4. Grable

    Grable Registered User

    May 19, 2015
    165
    I find that giving my mum positive stories can counteract negative spirals. I wonder if this would work: get the social worker to ask him if he remembers the time when he was choking and nearly died until someone performed the Heimlich manoeuvre on him ... "Now who was it who saved your life that day? Oh yes, it was (your husband) wasn't it?"

    What happens with Mum is hat this then becomes her new story and is the one she will repeat. The story instigator has to be somebody outside the family and in a position of authority!

    Good luck!
     
  5. Jaycie

    Jaycie Registered User

    Nov 3, 2015
    2
    Suffolk
    Thank you so much for your replies.
    Something that I haven't mentioned is that my Dad has been very involved in Spiritualism and healing for most of his life and he believes that he is a "great healer" so he denies that he choked on that day and all of the bruises that he was left with (he didn't have any, someone checked) after his beating ( my husband saving his life ) disappeared as he healed himself.
    Every time I phone Dad, which is about every 3 to 4 days ( I had to cut it down from every day to alternate days and then 3 to 4 days ) the first thing he asks is "has that man apologised yet for beating me up?"
    As soon as I say that my husband had to do what he did to save his life he calls me a lying b**ch and puts the phone down on me.
    I rang him last night as we were going to visit him today and I asked him " would you like me to visit you tomorrow?" and he said " no I don't think so because you are still backing that man and calling me a liar and I cannot trust you"

    I don't know what to do about him as he has driven everybody away with his constant praising himself and repeating things over and over.

    I am sorry for going on.
     
  6. BR_ANA

    BR_ANA Registered User

    Jun 27, 2012
    1,084
    Brazil
    If he has dementia try compassionate communication

    http://forum.alzheimers.org.uk/showpost.php?p=413710

    I would said he want to apologise to have beaten him. And then change subject. Weather, knitting patterns, songs...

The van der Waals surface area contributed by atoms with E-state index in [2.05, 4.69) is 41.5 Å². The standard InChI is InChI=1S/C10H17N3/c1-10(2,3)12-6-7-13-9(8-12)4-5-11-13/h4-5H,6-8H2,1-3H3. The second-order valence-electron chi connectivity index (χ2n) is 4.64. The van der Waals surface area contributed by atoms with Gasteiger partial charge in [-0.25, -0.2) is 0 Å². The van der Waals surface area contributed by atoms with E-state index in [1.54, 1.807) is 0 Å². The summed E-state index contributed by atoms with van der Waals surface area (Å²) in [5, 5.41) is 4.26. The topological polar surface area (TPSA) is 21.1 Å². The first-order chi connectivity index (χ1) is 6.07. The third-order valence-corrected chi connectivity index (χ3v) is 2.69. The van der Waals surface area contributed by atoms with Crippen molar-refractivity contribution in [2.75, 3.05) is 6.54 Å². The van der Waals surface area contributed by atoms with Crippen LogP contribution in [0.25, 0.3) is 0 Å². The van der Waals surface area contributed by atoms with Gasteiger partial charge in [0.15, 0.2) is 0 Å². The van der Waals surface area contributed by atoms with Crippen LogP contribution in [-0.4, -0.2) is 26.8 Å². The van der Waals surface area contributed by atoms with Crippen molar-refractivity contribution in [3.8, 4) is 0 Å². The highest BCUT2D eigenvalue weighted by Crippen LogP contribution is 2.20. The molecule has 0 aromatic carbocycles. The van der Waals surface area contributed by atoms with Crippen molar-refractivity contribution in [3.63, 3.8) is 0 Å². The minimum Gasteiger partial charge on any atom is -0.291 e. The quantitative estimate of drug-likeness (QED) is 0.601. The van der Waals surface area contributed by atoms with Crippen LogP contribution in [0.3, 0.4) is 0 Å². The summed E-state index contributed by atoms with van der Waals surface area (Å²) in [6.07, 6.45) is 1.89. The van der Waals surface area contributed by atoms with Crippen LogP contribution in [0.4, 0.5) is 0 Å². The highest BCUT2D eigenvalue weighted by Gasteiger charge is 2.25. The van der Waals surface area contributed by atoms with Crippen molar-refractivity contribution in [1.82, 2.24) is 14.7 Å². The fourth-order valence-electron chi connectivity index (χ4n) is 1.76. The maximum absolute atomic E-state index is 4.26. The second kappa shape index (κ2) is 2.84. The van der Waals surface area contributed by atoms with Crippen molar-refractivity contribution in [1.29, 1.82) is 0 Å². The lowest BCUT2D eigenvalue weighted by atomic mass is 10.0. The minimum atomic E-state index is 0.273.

Every time you phone him and you say the truth, you reinforce his negative emotional memory.
     
  7. number8

    number8 Registered User

    Feb 19, 2016
    1
    when its hard to reason

    Hi, firstly, of course you (and all of us) are questioning what your doing...that's what will ensure you do your best by your Dad. If I have a stalemate situation with my Dad, I write down in a letter what I want to say to him...It usually works and saves a lot of upset.
    I hope this helps:)

     
  8. fizzie

    fizzie Registered User

    Jul 20, 2011
    2,739
    I wouldn't argue or try to explain. I would put it down to the illness and apologise and say it was all a terrible mistake. Usually with dementia you have to occupy their world not the other way round and that means going along with the stories, apologising, backing down - all the things we wouldn't dream of doing in the 'real' world. It really makes for a much better happier life :) because dementia always wins
     
  9. Tiller Girl

    Tiller Girl Registered User

    May 14, 2012
    91
    It's so sad and difficult but once you can get your head around the fact that he's only got partial recall of the event and has made up the rest, then it becomes easier to understand.

    I'm afraid you have to go into their world as they can no longer understand ours, so the next time he mentions it just agree with him and then change the subject. He will forget it eventually if you keep agreeing with him I think as disagreeing is re enforcing the memory.